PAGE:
Review Of "Diaghilev: A Life" By S. Scheijen

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Scheijen (an independent scholar and historian of Russian art) provides a comprehensive, well-balanced chronicle of the professional and personal life of the famous, and infamous, Russian impresario Serge Diaghilev (1872-1929). For more than 30 years, Diaghilev instigated and stewarded one of the 20th century's most significant revolutionary "communities" of avant-garde artists, first in Russia then in western Europe. A substantial addition to the literature on Diaghilev and his Ballets Russes, the book benefits from Scheijen's access to and selective use of materials from previously inaccessible Russian archives. The author uses excerpts from journals, correspondence, and memoirs to reveal the perspectives of Diaghilev's colleagues and intimates, e.g., Igor Stravinsky, Alexandre Benois, Nijinsky, Bronislava Nijinska. Throughout, Scheijen is circumspect in not pressing his own point of view, encouraging readers to consider the complexity of Diaghilev's life and ambitions. Diaghilev emerges as an indefatigable creative force whose love of czarist Russia's arts and traditions coexisted with his passion to envision and enable the rise of neoclassical dance theater in Europe and the Americas. This is a tumultuous story, and the author articulates it further in some hundred pages of notes, bibliographic entries, and illustrations. Summing Up: Essential. Upper-division undergraduates through faculty and professionals; general readers.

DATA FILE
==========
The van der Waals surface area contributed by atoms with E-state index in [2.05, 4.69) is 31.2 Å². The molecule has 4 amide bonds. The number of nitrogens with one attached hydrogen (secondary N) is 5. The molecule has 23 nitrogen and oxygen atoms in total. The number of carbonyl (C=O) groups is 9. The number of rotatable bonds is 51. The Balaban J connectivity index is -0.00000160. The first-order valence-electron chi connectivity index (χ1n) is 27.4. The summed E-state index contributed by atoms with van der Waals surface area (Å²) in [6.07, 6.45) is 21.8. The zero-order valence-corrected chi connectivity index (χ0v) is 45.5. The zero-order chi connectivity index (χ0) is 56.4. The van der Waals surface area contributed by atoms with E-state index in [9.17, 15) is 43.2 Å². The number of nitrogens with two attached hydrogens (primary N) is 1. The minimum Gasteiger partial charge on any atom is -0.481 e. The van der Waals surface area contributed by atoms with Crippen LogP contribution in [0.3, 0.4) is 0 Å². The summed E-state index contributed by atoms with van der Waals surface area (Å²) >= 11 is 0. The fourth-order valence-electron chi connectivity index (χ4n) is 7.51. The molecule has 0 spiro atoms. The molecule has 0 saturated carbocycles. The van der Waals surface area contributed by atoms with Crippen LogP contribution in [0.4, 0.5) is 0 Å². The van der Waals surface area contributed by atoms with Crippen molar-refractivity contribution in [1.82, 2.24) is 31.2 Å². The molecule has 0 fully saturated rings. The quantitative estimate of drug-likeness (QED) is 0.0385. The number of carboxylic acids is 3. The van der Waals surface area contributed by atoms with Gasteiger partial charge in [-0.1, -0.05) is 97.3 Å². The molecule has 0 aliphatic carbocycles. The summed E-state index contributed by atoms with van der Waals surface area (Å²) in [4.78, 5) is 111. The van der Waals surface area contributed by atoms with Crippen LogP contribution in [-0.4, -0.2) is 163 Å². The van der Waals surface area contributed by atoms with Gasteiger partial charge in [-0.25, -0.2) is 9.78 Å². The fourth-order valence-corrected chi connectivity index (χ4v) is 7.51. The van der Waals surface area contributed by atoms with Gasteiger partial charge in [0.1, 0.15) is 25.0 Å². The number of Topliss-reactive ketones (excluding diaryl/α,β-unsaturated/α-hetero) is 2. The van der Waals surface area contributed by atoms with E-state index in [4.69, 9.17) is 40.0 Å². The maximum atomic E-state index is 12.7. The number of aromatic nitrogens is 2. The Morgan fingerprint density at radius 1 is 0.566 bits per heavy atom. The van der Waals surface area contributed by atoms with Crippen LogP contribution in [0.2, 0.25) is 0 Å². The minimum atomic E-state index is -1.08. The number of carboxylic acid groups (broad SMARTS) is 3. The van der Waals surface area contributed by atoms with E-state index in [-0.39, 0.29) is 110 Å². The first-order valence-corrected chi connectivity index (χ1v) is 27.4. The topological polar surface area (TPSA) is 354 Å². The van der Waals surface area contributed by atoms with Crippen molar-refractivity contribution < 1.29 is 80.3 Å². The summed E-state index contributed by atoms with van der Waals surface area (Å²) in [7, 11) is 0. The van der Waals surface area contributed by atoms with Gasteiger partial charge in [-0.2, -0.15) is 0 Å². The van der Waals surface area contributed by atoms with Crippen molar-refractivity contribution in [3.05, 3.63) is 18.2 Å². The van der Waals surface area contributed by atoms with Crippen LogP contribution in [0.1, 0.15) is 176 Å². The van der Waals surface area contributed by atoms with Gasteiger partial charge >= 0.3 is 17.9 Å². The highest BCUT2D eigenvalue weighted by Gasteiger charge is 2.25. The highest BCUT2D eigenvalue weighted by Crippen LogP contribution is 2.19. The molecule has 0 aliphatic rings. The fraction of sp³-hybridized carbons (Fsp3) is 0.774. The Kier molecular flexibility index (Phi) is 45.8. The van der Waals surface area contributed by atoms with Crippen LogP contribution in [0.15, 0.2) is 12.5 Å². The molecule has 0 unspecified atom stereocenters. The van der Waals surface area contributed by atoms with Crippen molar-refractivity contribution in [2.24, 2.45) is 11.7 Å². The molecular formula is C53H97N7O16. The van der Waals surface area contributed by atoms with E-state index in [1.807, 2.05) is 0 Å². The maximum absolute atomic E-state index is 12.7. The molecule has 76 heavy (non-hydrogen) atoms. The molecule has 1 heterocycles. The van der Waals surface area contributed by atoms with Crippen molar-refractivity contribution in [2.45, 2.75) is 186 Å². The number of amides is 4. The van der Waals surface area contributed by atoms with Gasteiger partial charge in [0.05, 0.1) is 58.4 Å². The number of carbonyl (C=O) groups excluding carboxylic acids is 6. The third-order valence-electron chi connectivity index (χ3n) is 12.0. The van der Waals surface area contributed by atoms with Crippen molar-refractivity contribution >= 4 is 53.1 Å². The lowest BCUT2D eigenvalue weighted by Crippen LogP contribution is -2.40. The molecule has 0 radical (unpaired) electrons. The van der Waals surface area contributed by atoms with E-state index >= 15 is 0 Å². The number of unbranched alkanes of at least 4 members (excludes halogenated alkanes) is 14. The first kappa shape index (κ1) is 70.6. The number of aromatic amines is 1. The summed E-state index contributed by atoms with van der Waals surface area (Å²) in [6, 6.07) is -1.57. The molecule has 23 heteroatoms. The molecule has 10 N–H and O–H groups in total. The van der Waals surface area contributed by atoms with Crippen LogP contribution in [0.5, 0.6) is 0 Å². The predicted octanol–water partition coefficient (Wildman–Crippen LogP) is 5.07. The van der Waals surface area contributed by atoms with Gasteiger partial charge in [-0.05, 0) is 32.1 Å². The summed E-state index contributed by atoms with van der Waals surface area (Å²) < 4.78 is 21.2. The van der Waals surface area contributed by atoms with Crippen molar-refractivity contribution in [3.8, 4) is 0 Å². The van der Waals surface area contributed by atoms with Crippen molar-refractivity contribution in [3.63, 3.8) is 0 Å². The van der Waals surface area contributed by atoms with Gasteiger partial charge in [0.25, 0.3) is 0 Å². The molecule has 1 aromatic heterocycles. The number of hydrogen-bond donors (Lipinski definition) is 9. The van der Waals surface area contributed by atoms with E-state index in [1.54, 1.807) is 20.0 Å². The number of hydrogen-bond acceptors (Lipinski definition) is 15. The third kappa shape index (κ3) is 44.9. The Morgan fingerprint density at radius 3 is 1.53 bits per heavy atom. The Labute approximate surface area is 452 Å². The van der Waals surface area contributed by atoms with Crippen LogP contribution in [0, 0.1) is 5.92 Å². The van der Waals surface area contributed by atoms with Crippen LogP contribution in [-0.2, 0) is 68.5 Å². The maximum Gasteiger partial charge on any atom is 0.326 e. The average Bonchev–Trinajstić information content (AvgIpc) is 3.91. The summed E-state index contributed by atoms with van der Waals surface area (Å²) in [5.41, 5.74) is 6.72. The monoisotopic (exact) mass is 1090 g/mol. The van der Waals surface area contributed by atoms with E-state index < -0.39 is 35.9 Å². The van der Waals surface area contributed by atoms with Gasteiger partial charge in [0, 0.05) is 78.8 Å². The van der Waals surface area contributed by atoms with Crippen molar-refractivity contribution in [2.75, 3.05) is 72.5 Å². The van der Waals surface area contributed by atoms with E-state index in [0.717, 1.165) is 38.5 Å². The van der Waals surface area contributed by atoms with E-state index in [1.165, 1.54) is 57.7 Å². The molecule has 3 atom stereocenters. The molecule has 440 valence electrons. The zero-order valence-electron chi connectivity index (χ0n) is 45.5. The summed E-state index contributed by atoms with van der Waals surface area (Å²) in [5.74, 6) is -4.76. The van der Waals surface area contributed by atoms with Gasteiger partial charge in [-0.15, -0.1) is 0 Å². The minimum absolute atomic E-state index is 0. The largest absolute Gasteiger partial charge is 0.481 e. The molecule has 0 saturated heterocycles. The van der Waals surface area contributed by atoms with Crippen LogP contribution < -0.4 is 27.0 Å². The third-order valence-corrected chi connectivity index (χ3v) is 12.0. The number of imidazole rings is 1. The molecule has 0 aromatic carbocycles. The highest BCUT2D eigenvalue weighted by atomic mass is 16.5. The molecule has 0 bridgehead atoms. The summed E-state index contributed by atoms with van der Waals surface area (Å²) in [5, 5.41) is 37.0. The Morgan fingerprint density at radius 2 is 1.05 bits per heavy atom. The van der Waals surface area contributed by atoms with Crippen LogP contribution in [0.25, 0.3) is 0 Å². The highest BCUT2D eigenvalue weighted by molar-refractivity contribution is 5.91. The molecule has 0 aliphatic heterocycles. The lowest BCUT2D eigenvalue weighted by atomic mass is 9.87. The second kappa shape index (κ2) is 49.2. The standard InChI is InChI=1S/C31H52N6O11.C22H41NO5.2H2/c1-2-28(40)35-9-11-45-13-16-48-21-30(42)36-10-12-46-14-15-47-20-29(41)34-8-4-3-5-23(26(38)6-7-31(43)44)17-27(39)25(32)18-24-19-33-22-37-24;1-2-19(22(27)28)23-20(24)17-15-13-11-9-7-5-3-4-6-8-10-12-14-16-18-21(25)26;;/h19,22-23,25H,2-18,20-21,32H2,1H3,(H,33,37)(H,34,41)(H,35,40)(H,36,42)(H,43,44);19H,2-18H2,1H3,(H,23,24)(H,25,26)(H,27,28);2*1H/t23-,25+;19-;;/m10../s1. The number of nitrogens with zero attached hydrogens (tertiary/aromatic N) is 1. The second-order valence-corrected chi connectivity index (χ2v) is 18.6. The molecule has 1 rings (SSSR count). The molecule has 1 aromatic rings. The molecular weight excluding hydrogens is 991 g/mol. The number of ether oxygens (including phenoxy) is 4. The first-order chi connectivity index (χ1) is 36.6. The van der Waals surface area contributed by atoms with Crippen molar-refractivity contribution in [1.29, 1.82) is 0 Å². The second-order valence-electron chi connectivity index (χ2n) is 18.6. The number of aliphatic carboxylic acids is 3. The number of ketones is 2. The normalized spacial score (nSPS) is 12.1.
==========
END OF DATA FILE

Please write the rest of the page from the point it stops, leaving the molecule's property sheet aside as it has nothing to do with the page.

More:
This work is freely available courtesy of Choice Reviews. The review has been reproduced in full in the abstract field.

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